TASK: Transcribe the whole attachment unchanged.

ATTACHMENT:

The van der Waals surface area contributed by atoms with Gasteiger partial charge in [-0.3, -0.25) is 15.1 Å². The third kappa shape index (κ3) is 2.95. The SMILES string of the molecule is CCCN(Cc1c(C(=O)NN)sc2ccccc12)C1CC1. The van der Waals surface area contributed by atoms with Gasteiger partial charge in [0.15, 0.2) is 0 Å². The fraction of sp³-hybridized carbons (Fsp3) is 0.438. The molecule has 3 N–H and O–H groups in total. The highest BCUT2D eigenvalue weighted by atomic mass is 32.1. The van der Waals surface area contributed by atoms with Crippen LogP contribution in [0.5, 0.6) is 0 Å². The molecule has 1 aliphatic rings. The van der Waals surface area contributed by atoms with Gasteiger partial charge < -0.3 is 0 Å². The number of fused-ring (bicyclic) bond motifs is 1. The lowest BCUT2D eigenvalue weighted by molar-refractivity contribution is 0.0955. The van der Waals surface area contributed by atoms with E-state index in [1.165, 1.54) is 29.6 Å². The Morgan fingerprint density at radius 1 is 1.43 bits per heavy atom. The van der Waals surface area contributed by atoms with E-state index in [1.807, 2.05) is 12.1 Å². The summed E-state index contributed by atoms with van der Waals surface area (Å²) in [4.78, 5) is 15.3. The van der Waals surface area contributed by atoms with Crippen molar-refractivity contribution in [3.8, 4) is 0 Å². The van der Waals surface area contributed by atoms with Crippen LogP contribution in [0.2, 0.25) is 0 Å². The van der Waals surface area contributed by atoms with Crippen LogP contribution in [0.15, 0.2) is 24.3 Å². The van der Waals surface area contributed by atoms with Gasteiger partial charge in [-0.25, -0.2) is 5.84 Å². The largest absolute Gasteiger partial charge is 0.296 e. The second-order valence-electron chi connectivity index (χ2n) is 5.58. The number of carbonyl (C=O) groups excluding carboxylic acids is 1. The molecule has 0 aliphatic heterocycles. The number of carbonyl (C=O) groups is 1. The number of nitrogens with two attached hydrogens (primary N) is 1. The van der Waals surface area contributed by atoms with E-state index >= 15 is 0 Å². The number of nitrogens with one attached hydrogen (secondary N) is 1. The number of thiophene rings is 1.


The van der Waals surface area contributed by atoms with Gasteiger partial charge in [-0.3, -0.25) is 15.1 Å². The third kappa shape index (κ3) is 2.95. The SMILES string of the molecule is CCCN(Cc1c(C(=O)NN)sc2ccccc12)C1CC1. The van der Waals surface area contributed by atoms with Gasteiger partial charge in [0.15, 0.2) is 0 Å². The fraction of sp³-hybridized carbons (Fsp3) is 0.438. The molecule has 3 N–H and O–H groups in total. The highest BCUT2D eigenvalue weighted by atomic mass is 32.1. The van der Waals surface area contributed by atoms with Crippen LogP contribution in [0.5, 0.6) is 0 Å². The molecule has 1 aliphatic rings. The van der Waals surface area contributed by atoms with Gasteiger partial charge < -0.3 is 0 Å². The number of fused-ring (bicyclic) bond motifs is 1. The lowest BCUT2D eigenvalue weighted by molar-refractivity contribution is 0.0955. The van der Waals surface area contributed by atoms with E-state index in [1.165, 1.54) is 29.6 Å². The Morgan fingerprint density at radius 1 is 1.43 bits per heavy atom. The van der Waals surface area contributed by atoms with E-state index in [1.807, 2.05) is 12.1 Å². The summed E-state index contributed by atoms with van der Waals surface area (Å²) in [4.78, 5) is 15.3. The van der Waals surface area contributed by atoms with Crippen molar-refractivity contribution in [3.8, 4) is 0 Å². The van der Waals surface area contributed by atoms with Crippen LogP contribution in [0.2, 0.25) is 0 Å². The van der Waals surface area contributed by atoms with Crippen LogP contribution in [0.15, 0.2) is 24.3 Å². The van der Waals surface area contributed by atoms with Gasteiger partial charge in [-0.25, -0.2) is 5.84 Å². The largest absolute Gasteiger partial charge is 0.296 e. The second-order valence-electron chi connectivity index (χ2n) is 5.58. The number of carbonyl (C=O) groups excluding carboxylic acids is 1. The molecule has 0 aliphatic heterocycles. The number of carbonyl (C=O) groups is 1. The number of nitrogens with two attached hydrogens (primary N) is 1. The van der Waals surface area contributed by atoms with E-state index >= 15 is 0 Å². The number of nitrogens with one attached hydrogen (secondary N) is 1. The number of thiophene rings is 1.